The 2014 consent order barred Bussanich Sr. and his son from the securities industry in New Jersey, prohibiting them from selling securities and from controlling or acting as officers or directors of any entity that sells securities.

However, investigators from the state Division of Criminal Justice found that, beginning the very next month, the Bussaniches "began soliciting investments in a fictitious company called Global Fund Management that they created with Schooley, who was an accountant for the family.

"Between September 2014 and September 2015, a total of 15 of the original 26 investors invested just over $3 million in the purported business venture," the attorney general said. "Once again, the defendants fraudulently diverted most of the investor funds for their personal use."

The investments were transferred to bank accounts controlled by the defendants, most of which were registered under the names of limited liability companies that were set up by Nazor as attorney for the Bussaniches, the indictment charges.

The majority of the companies didn't operate as legitimate businesses, and the bank accounts associated with the shell companies "were used primarily to launder the investor money and avoid the strictures of the consent order," Porrino said.

The defendants "used Nazor’s attorney trust account to launder investor money and to provide investors with the false belief that the investments were legitimate and safe because they were being conducted through an attorney."

The investors received monthly “returns,” paid out of the original principal investment, which "gave them the impression that the investments were legitimate and were profiting," Porrino said.

However, the defendants were simply moving money from one account to another and then disbursing a "fraction of the funds" back to the investors as a “return,” the attorney general said.

They also used new investor funds to make penalty payments required under the consent order, he added.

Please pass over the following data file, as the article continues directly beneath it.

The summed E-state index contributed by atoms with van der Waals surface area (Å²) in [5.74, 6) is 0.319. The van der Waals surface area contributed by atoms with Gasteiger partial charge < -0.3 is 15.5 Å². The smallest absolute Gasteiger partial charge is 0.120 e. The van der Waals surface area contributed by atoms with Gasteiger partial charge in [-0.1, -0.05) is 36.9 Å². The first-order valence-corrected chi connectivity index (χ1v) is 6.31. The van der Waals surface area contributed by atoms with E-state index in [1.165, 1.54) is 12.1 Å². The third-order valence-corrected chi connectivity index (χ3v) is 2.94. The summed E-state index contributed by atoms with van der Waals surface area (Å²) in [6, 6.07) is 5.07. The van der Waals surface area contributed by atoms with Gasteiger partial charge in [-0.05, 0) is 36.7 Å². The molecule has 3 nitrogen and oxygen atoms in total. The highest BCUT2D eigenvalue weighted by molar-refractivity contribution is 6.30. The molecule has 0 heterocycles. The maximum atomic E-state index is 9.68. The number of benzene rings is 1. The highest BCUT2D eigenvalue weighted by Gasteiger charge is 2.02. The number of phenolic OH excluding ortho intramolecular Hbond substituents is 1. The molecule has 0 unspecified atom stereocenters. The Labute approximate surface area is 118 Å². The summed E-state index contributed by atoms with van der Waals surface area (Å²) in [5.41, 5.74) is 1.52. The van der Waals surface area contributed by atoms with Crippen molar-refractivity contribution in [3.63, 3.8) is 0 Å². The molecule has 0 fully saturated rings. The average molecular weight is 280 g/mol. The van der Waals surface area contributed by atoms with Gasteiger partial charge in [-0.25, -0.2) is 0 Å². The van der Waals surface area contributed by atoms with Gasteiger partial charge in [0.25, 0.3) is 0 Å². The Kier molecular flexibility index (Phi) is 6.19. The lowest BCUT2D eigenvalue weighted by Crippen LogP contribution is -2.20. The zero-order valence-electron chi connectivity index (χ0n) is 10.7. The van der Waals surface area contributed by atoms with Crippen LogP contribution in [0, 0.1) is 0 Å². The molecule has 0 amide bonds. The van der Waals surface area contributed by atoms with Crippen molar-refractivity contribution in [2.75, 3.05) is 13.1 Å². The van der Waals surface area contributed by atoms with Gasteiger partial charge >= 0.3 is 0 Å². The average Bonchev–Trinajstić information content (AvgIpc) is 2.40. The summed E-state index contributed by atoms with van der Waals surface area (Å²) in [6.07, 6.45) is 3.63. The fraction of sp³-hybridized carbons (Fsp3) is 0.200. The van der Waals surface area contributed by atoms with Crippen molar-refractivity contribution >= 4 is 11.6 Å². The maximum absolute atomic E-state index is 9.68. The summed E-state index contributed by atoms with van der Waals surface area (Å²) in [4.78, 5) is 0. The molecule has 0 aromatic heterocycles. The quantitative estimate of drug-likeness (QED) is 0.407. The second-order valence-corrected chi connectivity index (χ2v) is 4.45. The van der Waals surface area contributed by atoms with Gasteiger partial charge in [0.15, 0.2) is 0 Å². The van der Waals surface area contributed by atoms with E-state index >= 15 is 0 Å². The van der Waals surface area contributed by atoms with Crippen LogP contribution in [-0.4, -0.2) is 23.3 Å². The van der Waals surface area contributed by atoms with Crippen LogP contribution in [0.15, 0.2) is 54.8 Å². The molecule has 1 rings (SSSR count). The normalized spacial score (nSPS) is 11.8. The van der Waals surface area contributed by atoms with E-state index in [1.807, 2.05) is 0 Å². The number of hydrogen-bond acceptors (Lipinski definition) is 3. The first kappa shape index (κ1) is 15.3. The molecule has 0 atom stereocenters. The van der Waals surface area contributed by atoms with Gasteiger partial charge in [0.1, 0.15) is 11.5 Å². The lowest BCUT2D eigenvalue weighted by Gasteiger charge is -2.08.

Most of the investment money went to "the personal use and enjoyment of the defendants," Porrino said -- including making down payments and mortgage payments on various properties, paying restaurant bills and financing vacations.

George Bussanich Jr. and Francavilla are charged with theft for allegedly stealing nearly $500,000 from an elderly woman who "needed help managing her financial affairs" after her husband died, Porrino said.

George Jr. had himself named as a power of attorney for her, after which he and Francavilla drained the money -- including $300,000 purportedly “invested” in Global Fund Management as part of the second scheme, the indictment charges.

All of the defendants except Hanna are also charged with misconduct by a corporate official.

In addition, George Sr., George Jr., Wilma Bussanich, Nazor and Schooley are each charged with securities fraud and various counts of theft. Francavilla is also charged with two counts of theft.

The Bussaniches, Francavilla and Schooley also face tax charges.

The indictment is the result of an investigation by the Division of Criminal Justice Gangs & Organized Crime Bureau. George Sr., George Jr., Wilma Bussanich, Francavilla, Schooley and Byrne were initially arrested by the Division of Criminal Justice on Sept. 2, 2015.

Deputy Attorneys General Brandy Malfitano and Amy Simienski presented the indictment to the state grand jury for the Division of Criminal Justice Gangs & Organized Crime Bureau. They were assigned to the investigation with led Detective Matthew Tully.

The Bureau of Securities investigation was led by Chief of Enforcement Rudolph G. Bassman.

A judge in Trenton assigned the case to Hackesnack, where the defendants will be ordered to appear in court for arraignment.